Gender Dysphoria

Gender Dysphoria

Verified by World Mental Healthcare Association

Gender dysphoria is a sense of unease a person experiences because of a mismatch between his/her biological sex and gender identity.

What Is Gender Dysphoria?

Gender dysphoria (GD) is the psychological distress a person feels when he/she experiences a difference between his/her sex assigned at birth and personal sense of gender. The Diagnostic and Statistical Manual of Mental Disorders (DSM-5) defines GD as a “marked incongruence between [people’s] experienced or expressed gender and the one they were assigned at birth”.

GD was previously termed as “gender identity disorder”. With the destigmatization of homosexuality and the rise of the notions of gender as a social construct and spectrum, gender dysphoria came to be seen as a mental reaction to gender practices of non-conformity and/or gendered prejudice and societal rejection.

However, strictly speaking, gender non-conformity does not equal gender dysphoria—a feeling that is limited to trans and queer people and not homosexuals.

Read More About Homosexuality Here

What Does Gender Dysphoria Feel Like?

People with GD experience mental turmoil because they cannot relate their sex to their lived gender or gender expressions to their biological sex assigned by birth. They sometimes cannot identify themselves within the traditional, rigid, societal binary of male or female roles and expectations.

Because of this, they may conduct themselves in ways that are non-conforming to societal gender expectations. Such behavior, in turn, will make them prey to cultural stigmatization.

Gender fluid people experience social prejudice, rejection, and discrimination. Most often, they are shunned by their own peers, family, and friends and are subject to high levels of interpersonal conflict, humiliation, and trauma.

They develop low self-esteem, body image issues, social withdrawal symptoms, and a negative sense of well-being. Because of this, gender dysphoria manifests itself as a myriad of mental health symptoms, such as:

  • Depression
  • Anxiety
  • Minority stress
  • Personality disorders
  • Eating disorders
  • Substance abuse
  • Self-harm
  • Suicidal ideation and execution

A 2022 study 1 shows that 0.5% to 1.3% of the global population experience GD. It is a public health hazard and accounts for most mental health conditions and suicidal deaths in teenagers and young adults. Thankfully, people are being more open and diverse about sexuality and gender orientations and gender dysphoria diagnosis has become more common in recent years.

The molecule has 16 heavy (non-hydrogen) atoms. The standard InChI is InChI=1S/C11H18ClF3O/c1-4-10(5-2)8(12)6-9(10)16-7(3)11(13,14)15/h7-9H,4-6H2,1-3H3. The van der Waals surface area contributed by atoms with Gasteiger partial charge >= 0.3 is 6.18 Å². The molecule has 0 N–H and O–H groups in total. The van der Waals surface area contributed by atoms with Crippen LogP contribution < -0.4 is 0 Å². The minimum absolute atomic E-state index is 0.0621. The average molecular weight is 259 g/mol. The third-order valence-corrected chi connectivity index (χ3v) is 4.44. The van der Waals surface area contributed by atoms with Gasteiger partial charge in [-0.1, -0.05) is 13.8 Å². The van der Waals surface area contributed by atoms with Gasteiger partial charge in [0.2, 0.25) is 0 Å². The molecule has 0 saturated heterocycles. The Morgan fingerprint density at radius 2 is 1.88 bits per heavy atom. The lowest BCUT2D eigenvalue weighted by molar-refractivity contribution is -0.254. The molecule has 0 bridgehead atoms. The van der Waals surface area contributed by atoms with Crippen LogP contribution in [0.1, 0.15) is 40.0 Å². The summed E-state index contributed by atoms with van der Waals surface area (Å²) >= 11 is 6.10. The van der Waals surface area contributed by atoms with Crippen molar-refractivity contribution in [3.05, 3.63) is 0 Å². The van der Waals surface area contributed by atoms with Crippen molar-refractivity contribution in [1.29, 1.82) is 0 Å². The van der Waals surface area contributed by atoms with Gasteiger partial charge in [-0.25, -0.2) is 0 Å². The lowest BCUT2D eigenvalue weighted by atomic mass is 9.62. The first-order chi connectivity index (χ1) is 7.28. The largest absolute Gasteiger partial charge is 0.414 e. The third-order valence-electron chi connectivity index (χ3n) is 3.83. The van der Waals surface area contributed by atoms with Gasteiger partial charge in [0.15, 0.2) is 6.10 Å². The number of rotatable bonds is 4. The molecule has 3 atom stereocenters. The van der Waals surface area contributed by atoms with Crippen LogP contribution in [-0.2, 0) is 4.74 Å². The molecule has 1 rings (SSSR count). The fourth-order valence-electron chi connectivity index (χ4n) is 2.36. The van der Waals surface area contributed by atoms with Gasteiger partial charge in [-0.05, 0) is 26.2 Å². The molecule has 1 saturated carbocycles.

Read More About Anxiety Here

What Are The Symptoms Of Gender Dysphoria?

Symptoms Of Gender Dysphoria

Research 1 shows that the signs of gender dysphoria in children are not well-pronounced. However, in adolescents and young adults, the gender dysphoria symptoms are more apparent. This is because they have a clearer sense of gender identity and how to deal with the unsatisfactory symptoms of this dysphoria. Consequently, gender dysphoria diagnosis takes place mostly in the late teenage years and early adulthood.

The most common symptoms of gender dysphoria include:

  1. Identifying with a gender that is incompatible with one’s biological sex
  2. Being comfortable with the gender roles and expectations of one’s preferred gender
  3. Harboring a strong dislike for one’s sexual anatomy
  4. Having a strong desire to hide or rid physical signs of one’s biological sex
  5. A strong desire for the primary and/or secondary sex traits of the opposite gender to that of the experienced gender
  6. A strong conviction that one has the typical feelings and reactions of the desired gender
  7. A strong preference for cross-dressing
  8. A strong preference for cross-gender roles in fantasy or make-believe play.
  9. A strong preference for toys, games, or activities associated with the other gender.
  10. A strong preference for playmates of the other gender
  11. Significant clinical distress or impairment in social, academic, and other areas of functioning

What Are The Causes Of Gender Dysphoria?

The common causes of gender dysphoria involve:

1. Genetics

Recent studies 1 revealed that “many genes contribute to make gender identity an inherited, complex multifactorial polygenetic trait.” For instance, a 2020 study 2 showed how people suffering from gender dysphoria have genetically inheritable brain structures that verge on gender nonconformity. It suggested that their brain structures appear to be more comparable to the gender with which they identify.

Read More About Genetics Here

2. Hormonal influences during prenatal development

Hormonal dysfunction 3 in the womb may also enhance the risk factors for gender dysphoria. Excessive female hormones from the mother’s system or the fetal insensitivity to sex hormones can create gender-nonconforming physical attributes and identity concerns.

3. Exposure to progesterone or other estrogenic drugs

Research 4 shows that males or females exposed to progesterone or estrogenic drugs in the womb are at an increased risk of gender dysphoria.

4. Environmental factors

According to one 2022 study 1, “The development of gender to its assigned sex in childhood may be influenced by interactions with children’s temperament and parental qualities, as well as their dynamic relationship”. It elaborates that certain environmental conditions also contribute to gender dysphoria, such as: